Homepage of Jonah Lehrer’s website
does things the hard way. He came to show us his book about a year ago, and, coming as it did amongst a small
run of nice but otherwise unremarkable portfolios, it was beyond a breath of
fresh air. His work looked and felt like a cross between ’70s No Wave post-punk
prints and Pelican book covers (and that’s just the flat stuff), and it all
hung together across a breadth of clients you might not always expect to be
drawn to such styles.
so much of it was done by hand, even if—truth be told—it didn’t need to be.
Graphics that I might’ve done studious research figuring out how to do in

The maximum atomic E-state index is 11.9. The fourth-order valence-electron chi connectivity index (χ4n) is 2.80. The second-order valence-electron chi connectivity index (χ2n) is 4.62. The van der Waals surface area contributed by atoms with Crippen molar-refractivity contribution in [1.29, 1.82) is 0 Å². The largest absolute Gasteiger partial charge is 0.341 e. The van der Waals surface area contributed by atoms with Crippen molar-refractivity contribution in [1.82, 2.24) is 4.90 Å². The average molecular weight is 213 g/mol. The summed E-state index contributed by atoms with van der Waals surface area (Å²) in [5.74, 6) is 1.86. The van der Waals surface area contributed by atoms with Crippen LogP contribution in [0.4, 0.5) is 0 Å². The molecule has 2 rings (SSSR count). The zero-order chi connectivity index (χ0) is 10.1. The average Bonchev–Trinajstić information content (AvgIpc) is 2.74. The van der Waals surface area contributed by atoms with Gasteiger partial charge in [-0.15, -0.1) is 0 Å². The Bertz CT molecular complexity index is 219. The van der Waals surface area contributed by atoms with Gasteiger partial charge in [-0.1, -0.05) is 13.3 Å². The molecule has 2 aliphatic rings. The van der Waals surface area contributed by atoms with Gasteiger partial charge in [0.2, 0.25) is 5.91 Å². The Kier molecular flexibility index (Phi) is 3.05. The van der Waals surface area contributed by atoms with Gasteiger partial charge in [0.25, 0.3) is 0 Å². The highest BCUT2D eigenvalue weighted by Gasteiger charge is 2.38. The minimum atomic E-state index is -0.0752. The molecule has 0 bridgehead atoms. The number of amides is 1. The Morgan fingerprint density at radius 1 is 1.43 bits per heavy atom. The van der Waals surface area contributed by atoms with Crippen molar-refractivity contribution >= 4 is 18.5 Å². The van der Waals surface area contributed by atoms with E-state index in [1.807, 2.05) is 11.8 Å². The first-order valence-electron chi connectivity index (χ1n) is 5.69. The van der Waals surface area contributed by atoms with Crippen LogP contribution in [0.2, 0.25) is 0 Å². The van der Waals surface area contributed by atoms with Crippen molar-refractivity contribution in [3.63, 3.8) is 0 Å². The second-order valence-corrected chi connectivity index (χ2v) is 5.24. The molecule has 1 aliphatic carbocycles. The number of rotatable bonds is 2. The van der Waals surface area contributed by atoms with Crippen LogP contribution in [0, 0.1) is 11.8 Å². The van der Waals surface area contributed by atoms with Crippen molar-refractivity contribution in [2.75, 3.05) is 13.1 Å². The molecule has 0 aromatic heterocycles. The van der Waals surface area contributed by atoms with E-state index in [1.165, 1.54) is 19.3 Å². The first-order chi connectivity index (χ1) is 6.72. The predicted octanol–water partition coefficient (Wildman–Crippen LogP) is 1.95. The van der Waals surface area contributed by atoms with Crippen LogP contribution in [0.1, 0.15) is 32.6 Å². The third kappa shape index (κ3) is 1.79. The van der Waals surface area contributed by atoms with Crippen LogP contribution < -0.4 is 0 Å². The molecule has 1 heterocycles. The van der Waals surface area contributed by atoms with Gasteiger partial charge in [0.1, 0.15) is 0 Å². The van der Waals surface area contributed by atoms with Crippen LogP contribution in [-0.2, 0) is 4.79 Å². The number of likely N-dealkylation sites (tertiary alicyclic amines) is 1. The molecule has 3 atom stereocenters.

Photoshop were created by Phillip with meticulous craftsmanship, on paper,
with calloused and glue-stained fingers. On top of that, he was using fonts
that most of us had subconsciously cast into the recycling bin years ago, along with
Warnock and Frutiger. And they worked. It flew in the face of nearly everything
I was doing at the time, and I loved every bit of it.
One of Phillip’s most recent projects is the website for author Jonah Lehrer, launched
to coincide with the release of Lehrer’s newest book, Imagine: How Creativity Works. It fits seamlessly
alongside the most hand-crafted of Phillip’s projects, despite being wholly digital
Ideas link on Jonah Lehrer’s website
The look of the thing is about taking the “categories” function native to WordPress and making it the main
event, the effect being a more visually pleasing categorization of the author’s
works into themes, as opposed to rigid categories. Each box and box type links
to the others to make this picture of a set of ideas—some fleeting like
tweets, others bold stripes like books on their ends—to form an unexpected
and completely satisfying whole.